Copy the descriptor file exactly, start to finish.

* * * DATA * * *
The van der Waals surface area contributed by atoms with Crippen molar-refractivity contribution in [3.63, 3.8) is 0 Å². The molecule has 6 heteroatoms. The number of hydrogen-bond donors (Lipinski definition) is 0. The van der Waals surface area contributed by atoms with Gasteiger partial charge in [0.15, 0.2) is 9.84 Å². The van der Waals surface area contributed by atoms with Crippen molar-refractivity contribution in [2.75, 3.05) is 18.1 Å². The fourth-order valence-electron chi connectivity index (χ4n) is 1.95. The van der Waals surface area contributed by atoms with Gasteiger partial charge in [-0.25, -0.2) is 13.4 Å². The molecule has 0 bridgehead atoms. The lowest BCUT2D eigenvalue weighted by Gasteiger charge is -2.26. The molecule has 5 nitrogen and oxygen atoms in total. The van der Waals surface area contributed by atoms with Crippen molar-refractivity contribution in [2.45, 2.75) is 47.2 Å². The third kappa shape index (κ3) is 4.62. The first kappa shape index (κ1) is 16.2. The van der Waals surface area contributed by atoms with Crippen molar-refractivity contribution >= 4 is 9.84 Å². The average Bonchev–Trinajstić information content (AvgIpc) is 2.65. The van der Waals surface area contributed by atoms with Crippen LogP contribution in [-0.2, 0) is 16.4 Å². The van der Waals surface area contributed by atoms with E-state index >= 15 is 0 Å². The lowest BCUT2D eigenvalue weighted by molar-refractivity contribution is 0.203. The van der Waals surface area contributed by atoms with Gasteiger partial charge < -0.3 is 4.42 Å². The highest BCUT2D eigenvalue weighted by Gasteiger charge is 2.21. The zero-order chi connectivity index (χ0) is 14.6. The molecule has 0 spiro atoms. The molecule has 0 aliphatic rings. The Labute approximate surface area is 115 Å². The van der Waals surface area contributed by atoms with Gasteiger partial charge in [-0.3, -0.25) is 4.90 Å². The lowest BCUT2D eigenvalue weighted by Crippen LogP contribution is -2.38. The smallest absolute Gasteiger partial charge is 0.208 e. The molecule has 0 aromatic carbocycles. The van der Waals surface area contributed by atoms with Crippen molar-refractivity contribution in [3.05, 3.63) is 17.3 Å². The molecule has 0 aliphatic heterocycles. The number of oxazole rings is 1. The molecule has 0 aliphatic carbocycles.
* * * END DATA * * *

The van der Waals surface area contributed by atoms with Crippen molar-refractivity contribution in [3.63, 3.8) is 0 Å². The molecule has 6 heteroatoms. The number of hydrogen-bond donors (Lipinski definition) is 0. The van der Waals surface area contributed by atoms with Gasteiger partial charge in [0.15, 0.2) is 9.84 Å². The van der Waals surface area contributed by atoms with Crippen molar-refractivity contribution in [2.75, 3.05) is 18.1 Å². The fourth-order valence-electron chi connectivity index (χ4n) is 1.95. The van der Waals surface area contributed by atoms with Gasteiger partial charge in [-0.25, -0.2) is 13.4 Å². The molecule has 0 bridgehead atoms. The lowest BCUT2D eigenvalue weighted by Gasteiger charge is -2.26. The molecule has 5 nitrogen and oxygen atoms in total. The van der Waals surface area contributed by atoms with Crippen molar-refractivity contribution in [2.45, 2.75) is 47.2 Å². The third kappa shape index (κ3) is 4.62. The first kappa shape index (κ1) is 16.2. The van der Waals surface area contributed by atoms with Crippen molar-refractivity contribution >= 4 is 9.84 Å². The average Bonchev–Trinajstić information content (AvgIpc) is 2.65. The van der Waals surface area contributed by atoms with Crippen LogP contribution in [-0.2, 0) is 16.4 Å². The van der Waals surface area contributed by atoms with E-state index >= 15 is 0 Å². The lowest BCUT2D eigenvalue weighted by molar-refractivity contribution is 0.203. The van der Waals surface area contributed by atoms with Gasteiger partial charge < -0.3 is 4.42 Å². The highest BCUT2D eigenvalue weighted by Gasteiger charge is 2.21. The zero-order chi connectivity index (χ0) is 14.6. The molecule has 0 spiro atoms. The molecule has 0 aliphatic rings. The Labute approximate surface area is 115 Å². The van der Waals surface area contributed by atoms with Gasteiger partial charge in [-0.3, -0.25) is 4.90 Å². The lowest BCUT2D eigenvalue weighted by Crippen LogP contribution is -2.38. The smallest absolute Gasteiger partial charge is 0.208 e. The molecule has 0 aromatic carbocycles. The van der Waals surface area contributed by atoms with Crippen molar-refractivity contribution in [3.05, 3.63) is 17.3 Å². The molecule has 0 aliphatic heterocycles. The number of oxazole rings is 1. The molecule has 0 aliphatic carbocycles.